India bans 14 fixed-dose combination drugs including nimesulide and paracetamol: Report

Gujarat, National, World

The Indian government has banned 14 fixed-dose combination drugs including nimesulide and paracetamol dispersible tablets and chlorpheniramine maleate and codeine syrup. Citing a notification from the Union Health Ministry, the news agency PTI reported on Saturday (June 3) that the government said there is “no therapeutic justification” for these medicines and that they may involve “risk” to people.

Which drugs have been banned?

The banned drugs include those for treating common infections cough and fever- combinations such as nimesulide + paracetamol dispersible tablets, chlorpheniramine maleate + codeine syrup, pholcodine + promethazine, amoxicillin + bromhexine and bromhexine + dextromethorphan + ammonium chloride + menthol, paracetamol + bromhexine+ phenylephrine + chlorpheniramine + guaiphenesin and salbutamol + bromhexine.

The move comes after recommendations by an expert committee.

The committee said there is “no therapeutic justification for this FDC (fixed dose combination) and the FDC may involve risk to human beings. Hence, in the larger public interest, it is necessary to prohibit the manufacture, sale or distribution of this FDC under section 26 A of the Drugs and Cosmetics Act, 1940. In view of the above, any kind of regulation or restriction to allow for any use in patients is not justifiable,” as per the notification.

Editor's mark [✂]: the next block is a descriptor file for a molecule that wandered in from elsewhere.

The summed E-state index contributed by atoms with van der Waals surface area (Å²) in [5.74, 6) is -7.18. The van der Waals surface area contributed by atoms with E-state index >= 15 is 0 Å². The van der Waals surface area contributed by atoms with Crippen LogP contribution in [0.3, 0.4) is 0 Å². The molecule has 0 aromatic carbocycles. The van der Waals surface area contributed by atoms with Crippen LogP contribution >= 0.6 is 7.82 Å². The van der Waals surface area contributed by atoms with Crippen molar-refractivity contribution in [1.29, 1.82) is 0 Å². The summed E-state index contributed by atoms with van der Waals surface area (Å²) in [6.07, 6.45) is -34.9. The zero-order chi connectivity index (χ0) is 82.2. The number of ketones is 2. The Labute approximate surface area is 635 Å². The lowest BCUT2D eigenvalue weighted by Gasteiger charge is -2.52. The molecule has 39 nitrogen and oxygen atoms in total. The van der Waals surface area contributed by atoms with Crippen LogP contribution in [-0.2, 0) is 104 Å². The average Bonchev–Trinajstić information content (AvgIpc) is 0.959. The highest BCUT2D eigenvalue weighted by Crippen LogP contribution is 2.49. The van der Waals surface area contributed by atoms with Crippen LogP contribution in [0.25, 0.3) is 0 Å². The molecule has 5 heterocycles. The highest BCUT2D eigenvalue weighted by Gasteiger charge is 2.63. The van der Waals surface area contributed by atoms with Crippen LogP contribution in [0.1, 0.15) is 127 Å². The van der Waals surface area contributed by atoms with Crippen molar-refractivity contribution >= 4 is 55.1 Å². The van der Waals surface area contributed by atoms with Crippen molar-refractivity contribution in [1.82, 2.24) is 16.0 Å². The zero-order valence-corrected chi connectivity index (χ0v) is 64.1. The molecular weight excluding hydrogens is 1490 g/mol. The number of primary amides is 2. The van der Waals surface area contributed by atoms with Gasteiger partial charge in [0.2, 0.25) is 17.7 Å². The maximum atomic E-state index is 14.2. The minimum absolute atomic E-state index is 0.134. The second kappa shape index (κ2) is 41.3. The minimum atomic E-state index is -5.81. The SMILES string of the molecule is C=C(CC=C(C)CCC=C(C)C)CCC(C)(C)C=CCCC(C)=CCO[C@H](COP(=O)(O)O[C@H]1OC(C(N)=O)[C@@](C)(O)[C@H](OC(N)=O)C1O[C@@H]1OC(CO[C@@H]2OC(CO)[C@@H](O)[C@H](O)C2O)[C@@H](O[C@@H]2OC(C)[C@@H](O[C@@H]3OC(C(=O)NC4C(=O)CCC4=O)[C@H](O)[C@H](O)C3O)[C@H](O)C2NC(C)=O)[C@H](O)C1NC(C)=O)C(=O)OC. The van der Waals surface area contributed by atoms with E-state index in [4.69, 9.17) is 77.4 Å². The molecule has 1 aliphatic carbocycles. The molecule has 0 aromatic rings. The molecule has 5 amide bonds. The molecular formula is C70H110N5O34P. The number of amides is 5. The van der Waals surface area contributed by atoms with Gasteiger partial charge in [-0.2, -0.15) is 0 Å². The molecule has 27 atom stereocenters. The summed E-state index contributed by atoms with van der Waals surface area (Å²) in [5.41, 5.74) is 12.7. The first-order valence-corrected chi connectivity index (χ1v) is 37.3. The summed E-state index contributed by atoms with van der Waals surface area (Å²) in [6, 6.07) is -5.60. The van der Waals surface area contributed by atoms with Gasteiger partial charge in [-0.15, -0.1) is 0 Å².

“And whereas, on the basis of the recommendations of the Expert Committee and the Drugs Technical Advisory Board, the Central Government is satisfied that it is necessary and expedient in public interest to regulate by way of prohibition the manufacture for sale, sale and distribution for human use of the said drug in the country,” the notification added.

What are FDC drugs?

FDC are drugs which contain a combination of two or more active pharmaceutical ingredients (APIs) in a fixed ratio. Back in 2016, the central government announced the ban on 344 drug combinations after an expert panel said they were being sold to patients without scientific data and the order was challenged by the manufacturers in court. The currently banned 14 FDCs are a part of these 344 drug combinations.

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